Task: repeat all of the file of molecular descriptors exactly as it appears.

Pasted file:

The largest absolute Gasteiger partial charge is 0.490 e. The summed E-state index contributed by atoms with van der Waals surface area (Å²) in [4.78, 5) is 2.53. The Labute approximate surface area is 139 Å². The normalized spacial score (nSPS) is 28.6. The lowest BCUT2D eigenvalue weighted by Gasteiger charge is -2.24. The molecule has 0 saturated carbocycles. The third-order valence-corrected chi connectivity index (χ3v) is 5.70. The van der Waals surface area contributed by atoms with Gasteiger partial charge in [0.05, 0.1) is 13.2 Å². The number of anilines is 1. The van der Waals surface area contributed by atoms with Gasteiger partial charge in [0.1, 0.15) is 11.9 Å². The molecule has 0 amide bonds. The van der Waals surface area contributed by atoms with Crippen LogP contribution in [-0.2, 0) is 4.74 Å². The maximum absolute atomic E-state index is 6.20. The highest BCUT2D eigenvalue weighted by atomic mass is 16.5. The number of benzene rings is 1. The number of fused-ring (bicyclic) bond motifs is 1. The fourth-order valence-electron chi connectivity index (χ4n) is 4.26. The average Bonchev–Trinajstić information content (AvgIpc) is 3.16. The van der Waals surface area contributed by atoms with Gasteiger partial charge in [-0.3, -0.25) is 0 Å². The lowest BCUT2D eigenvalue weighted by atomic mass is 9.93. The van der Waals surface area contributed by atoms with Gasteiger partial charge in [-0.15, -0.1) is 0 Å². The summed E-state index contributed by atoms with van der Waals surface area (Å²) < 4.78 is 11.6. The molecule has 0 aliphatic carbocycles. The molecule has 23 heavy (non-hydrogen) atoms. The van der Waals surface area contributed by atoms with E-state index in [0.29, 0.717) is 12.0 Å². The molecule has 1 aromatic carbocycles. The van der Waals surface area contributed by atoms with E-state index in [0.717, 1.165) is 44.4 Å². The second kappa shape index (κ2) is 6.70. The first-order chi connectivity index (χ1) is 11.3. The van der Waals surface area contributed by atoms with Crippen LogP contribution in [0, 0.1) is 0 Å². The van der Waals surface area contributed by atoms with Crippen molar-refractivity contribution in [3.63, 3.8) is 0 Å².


The largest absolute Gasteiger partial charge is 0.490 e. The summed E-state index contributed by atoms with van der Waals surface area (Å²) in [4.78, 5) is 2.53. The Labute approximate surface area is 139 Å². The normalized spacial score (nSPS) is 28.6. The lowest BCUT2D eigenvalue weighted by Gasteiger charge is -2.24. The molecule has 0 saturated carbocycles. The third-order valence-corrected chi connectivity index (χ3v) is 5.70. The van der Waals surface area contributed by atoms with Gasteiger partial charge in [0.05, 0.1) is 13.2 Å². The number of anilines is 1. The van der Waals surface area contributed by atoms with Gasteiger partial charge in [0.1, 0.15) is 11.9 Å². The molecule has 0 amide bonds. The van der Waals surface area contributed by atoms with Crippen LogP contribution in [-0.2, 0) is 4.74 Å². The maximum absolute atomic E-state index is 6.20. The highest BCUT2D eigenvalue weighted by atomic mass is 16.5. The number of benzene rings is 1. The number of fused-ring (bicyclic) bond motifs is 1. The fourth-order valence-electron chi connectivity index (χ4n) is 4.26. The average Bonchev–Trinajstić information content (AvgIpc) is 3.16. The van der Waals surface area contributed by atoms with Gasteiger partial charge in [-0.3, -0.25) is 0 Å². The lowest BCUT2D eigenvalue weighted by atomic mass is 9.93. The van der Waals surface area contributed by atoms with Gasteiger partial charge in [-0.15, -0.1) is 0 Å². The summed E-state index contributed by atoms with van der Waals surface area (Å²) < 4.78 is 11.6. The molecule has 0 aliphatic carbocycles. The molecule has 23 heavy (non-hydrogen) atoms. The van der Waals surface area contributed by atoms with E-state index in [0.29, 0.717) is 12.0 Å². The molecule has 1 aromatic carbocycles. The van der Waals surface area contributed by atoms with E-state index in [0.717, 1.165) is 44.4 Å². The second kappa shape index (κ2) is 6.70. The first-order chi connectivity index (χ1) is 11.3. The van der Waals surface area contributed by atoms with Crippen LogP contribution in [0, 0.1) is 0 Å². The van der Waals surface area contributed by atoms with Crippen molar-refractivity contribution in [3.63, 3.8) is 0 Å².